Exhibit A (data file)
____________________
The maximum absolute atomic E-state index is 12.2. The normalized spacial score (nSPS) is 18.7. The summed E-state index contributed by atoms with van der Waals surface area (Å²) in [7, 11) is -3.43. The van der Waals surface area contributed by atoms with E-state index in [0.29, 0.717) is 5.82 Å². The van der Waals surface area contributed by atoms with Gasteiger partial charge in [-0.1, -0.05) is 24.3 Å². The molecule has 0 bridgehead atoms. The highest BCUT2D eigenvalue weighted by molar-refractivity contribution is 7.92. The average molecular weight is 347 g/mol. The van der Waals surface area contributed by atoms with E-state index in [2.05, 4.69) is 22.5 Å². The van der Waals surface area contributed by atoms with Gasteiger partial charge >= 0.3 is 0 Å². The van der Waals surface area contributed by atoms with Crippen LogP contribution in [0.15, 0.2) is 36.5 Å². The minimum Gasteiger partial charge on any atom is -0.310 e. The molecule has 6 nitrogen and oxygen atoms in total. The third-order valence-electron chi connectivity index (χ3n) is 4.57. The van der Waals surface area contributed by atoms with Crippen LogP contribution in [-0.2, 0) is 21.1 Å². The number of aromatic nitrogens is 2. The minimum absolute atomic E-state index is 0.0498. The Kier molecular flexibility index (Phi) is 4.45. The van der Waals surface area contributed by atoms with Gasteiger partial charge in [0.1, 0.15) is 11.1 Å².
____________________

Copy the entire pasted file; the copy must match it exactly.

The maximum absolute atomic E-state index is 12.2. The normalized spacial score (nSPS) is 18.7. The summed E-state index contributed by atoms with van der Waals surface area (Å²) in [7, 11) is -3.43. The van der Waals surface area contributed by atoms with E-state index in [0.29, 0.717) is 5.82 Å². The van der Waals surface area contributed by atoms with Gasteiger partial charge in [-0.1, -0.05) is 24.3 Å². The molecule has 0 bridgehead atoms. The highest BCUT2D eigenvalue weighted by molar-refractivity contribution is 7.92. The average molecular weight is 347 g/mol. The van der Waals surface area contributed by atoms with E-state index in [2.05, 4.69) is 22.5 Å². The van der Waals surface area contributed by atoms with Gasteiger partial charge >= 0.3 is 0 Å². The van der Waals surface area contributed by atoms with Crippen LogP contribution in [0.15, 0.2) is 36.5 Å². The minimum Gasteiger partial charge on any atom is -0.310 e. The molecule has 6 nitrogen and oxygen atoms in total. The third-order valence-electron chi connectivity index (χ3n) is 4.57. The van der Waals surface area contributed by atoms with Crippen LogP contribution in [-0.2, 0) is 21.1 Å². The number of aromatic nitrogens is 2. The minimum absolute atomic E-state index is 0.0498. The Kier molecular flexibility index (Phi) is 4.45. The van der Waals surface area contributed by atoms with Gasteiger partial charge in [0.1, 0.15) is 11.1 Å².